The credit for school accomplishments should not go to him, Etienne said, pointing to the work of administrators, teachers and fellow board members.

During that time, Perry Central had only three superintendents and Etienne said the small turnover is another sign that things have been going well for the district.

Fellow board members offered their own compliments. "You've done a lot for the school corporation," said Larry James, who also arrived on the board with Etienne in 1980 and served several years before leaving and then returning. "I'm proud to shake your hand for what you've done."

"There have been a lot of positive changes and you've had a lot to do with them," said board member Kevin Etienne.

"Your leadership has been great," board member Steve Poole added.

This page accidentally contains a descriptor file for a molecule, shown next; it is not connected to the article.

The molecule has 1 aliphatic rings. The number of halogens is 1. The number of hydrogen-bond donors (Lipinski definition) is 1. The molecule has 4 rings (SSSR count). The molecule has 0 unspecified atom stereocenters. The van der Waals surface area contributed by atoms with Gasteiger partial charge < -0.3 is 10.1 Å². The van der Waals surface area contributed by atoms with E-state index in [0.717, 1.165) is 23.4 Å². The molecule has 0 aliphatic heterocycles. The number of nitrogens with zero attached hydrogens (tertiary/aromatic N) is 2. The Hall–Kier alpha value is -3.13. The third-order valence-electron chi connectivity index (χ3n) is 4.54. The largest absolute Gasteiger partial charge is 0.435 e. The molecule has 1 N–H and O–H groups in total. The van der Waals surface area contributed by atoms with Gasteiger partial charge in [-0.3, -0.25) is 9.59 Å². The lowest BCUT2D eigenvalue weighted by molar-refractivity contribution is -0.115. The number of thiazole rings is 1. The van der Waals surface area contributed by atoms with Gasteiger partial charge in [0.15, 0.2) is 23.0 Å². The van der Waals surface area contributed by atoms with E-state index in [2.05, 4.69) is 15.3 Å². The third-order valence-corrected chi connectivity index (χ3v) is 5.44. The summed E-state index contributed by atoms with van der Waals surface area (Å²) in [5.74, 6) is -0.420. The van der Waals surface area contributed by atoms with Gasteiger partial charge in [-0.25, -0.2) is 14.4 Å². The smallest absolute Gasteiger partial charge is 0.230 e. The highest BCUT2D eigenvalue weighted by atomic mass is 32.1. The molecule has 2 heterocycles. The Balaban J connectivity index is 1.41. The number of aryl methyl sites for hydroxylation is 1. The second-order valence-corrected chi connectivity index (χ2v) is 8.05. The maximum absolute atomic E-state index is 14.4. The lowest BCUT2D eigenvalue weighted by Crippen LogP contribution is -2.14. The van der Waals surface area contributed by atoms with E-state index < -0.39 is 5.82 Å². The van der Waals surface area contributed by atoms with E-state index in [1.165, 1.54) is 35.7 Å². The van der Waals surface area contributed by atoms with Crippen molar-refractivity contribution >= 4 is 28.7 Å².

Contract with Teachers

The board approved an agreement ratifying a one-year contract with teachers that offers a retroactive 3.25-percent salary increase.

A cost-saving change in the agreement affects the eligibility of employees' spouses for health insurance Beginning with the 2008-09 school year, spouses who have access to health coverage at a cost to them of less than $1,500 per year that is comparable to Perry Central's plan, will no longer be eligible for coverage.

Perry Central's salary schedule calls for starting teachers with master's degrees to be paid $36,600 per year. After 10 years, the same teacher will make $43,675.

The salary schedule caps out after 17 years, with a teacher earning $60,725. Teachers who complete coursework beyond a master's degree earn slightly more.

The board's next meeting, is scheduled for 7:30 p.m. July 14.